Since May 2012, over 100 lawyers in Ontario and all over the U.S. have notified us that they’ve been contacted by the purported Elena Kinoshita with regards to a to a collaborative family law agreement dispute. This is a fraud we have seen before under several other names and similar scenarios. For details on how this fraud works and a full list of names attached to it see our Confirmed Fraud page.
Here is the initial email:
Sent: May-21-12 7:19 AM
I wish to file a contempt petition against my ex-spouse for failure to make
court ordered payments of Child Support, Spousal Support, Equitable
distribution, Medical support and separate maintenance. Please advise if you
handle such case.
Here is another variation:
Date: May 23, 2012 7:46:43 AM CDT
Subject: Collection of Divorce Settlement
Please advise if you handle such case,I wish to file a contempt petition against my ex-spouse for failure to make court ordered payments resulting from dissolution of marriage.
A lawyer who replied got this response and supporting documentation:
Thank you for your prompt response. Am residing in South Korea for an assignment at present and my ex-spouse and Greensberg Kinoshita (ex-spouse) lives in Yuba City, California. Due to the time difference (+13hrs EST), it is a little bit difficult to determine the best time to call you. Following my previous mail, My ex-spouse and I agreed under a Collaborative Law Agreement which incorporated by reference was approved, merged into and made part of the court order for a cash settlement of $698,000.00USD, for child support, spousal support, etc, To his credit, he has paid me $260,500.00USD but still owing $437.500.00USD and the stipulated time for completion of payment has long elapsed. Therefore, breaching the court’s decree with regards to payment of divorce settlement. He is aware of my intention to seek legal actions. Attached is a copy of the Collaborative Law Agreement, Entitlement Settlement Agreement and the Court’s Decree (i.e. Divorce Decree) and I will be pleased to provide further information on this case on request. I have already advised him I am planning on retaining your firm. Kindly send me your firm’s retainer fee agreement so that we can proceed. Thank you and I await your email with the retainer agreement.
Another lawyer had a signed retainer agreement returned with this message:
Please can you acknowledge receipt of the signed agreement. I am looking for a way forward on this matter and I am unanimously content with the details portrayed on the agreement. Find the attached signed page of the agreement received from your firm and I will be sending a hard copy of the documents in mail to your office.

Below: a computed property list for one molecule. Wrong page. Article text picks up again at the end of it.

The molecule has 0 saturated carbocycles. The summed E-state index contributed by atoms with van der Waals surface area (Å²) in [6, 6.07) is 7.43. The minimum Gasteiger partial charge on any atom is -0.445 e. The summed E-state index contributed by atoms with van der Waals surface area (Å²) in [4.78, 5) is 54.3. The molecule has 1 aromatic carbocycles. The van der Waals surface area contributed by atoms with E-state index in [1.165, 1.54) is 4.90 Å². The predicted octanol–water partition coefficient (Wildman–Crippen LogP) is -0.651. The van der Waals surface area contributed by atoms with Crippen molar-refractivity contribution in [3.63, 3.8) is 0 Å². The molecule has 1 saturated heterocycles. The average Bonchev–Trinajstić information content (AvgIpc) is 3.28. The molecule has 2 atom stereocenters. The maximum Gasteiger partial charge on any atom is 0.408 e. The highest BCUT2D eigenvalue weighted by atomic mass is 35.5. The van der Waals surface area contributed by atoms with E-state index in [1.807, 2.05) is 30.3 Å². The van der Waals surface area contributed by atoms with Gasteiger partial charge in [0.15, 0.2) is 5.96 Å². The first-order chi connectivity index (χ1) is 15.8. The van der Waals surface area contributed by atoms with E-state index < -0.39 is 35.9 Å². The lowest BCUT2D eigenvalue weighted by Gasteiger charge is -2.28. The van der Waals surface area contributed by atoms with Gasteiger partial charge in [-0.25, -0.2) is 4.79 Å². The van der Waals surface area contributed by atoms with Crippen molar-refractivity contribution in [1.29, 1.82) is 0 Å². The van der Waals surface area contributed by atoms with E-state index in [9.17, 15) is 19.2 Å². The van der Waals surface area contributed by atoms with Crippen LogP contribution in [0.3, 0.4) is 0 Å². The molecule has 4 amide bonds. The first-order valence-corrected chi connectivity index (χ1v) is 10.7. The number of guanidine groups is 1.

For the remittance of the retainer, Please send me the name and address(not.p.o.box) you want the retainer issue to , I have informed Mr.Greensberg Kinoshita that I am working with your firm in regard to the issue. He went on to ask for extra time period to set up the payment to be made, which I feel inclined to grant to maintain a decent relationship, giving him till next week to produce the monies and remit payment.
Nonetheless, after the grace time expires, full measures must be initiated against Greensberg Kinoshita. Therefore, till the time granting expires, you should not make contact to Greensberg, unless advised by me, to do so. Also, the payment that will be sent by Greensberg Kinoshita will be solely controlled by you, as my Attorney, for any and all payment that will be made to and secured in the trust account. Thank you for your professional assistance. I await your acknowledgment of this email immediately.
Address: 928-12 Daechi 3-dong, Gangnam-gu, Seoul 135-502, South Korea
One lawyer’s office received the following cheque and cover letter from the “ex-husband”:
How to handle a real or suspected fraud
If you have been targeted by any of these frauds, please forward any of the emails and supporting documents that you have received to firstname.lastname@example.org.
If you suspect you are acting on a matter that might be a fraud, call LAWPRO at 1-800-410-1013 (416-598-5899). We will talk you through the common fraud scenarios we are seeing and help you spot red flags that may indicate you are being duped. This will help you ask appropriate questions of your client to determine if the matter is legitimate or not. If the matter you are acting on turns out to be a fraud and there is a potential claim, we will work with you to prevent the fraud and minimize potential claims costs.
If you have been successfully duped, please immediately notify LAWPRO as there may be a claim against you.
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Fraud Fact Sheet More fraud prevention information and resources are available on the practicePRO Fraud page, including the Fraud Fact Sheet, a handy reference for lawyers and law firm staff that describes the common frauds and the red flags that can help identify them.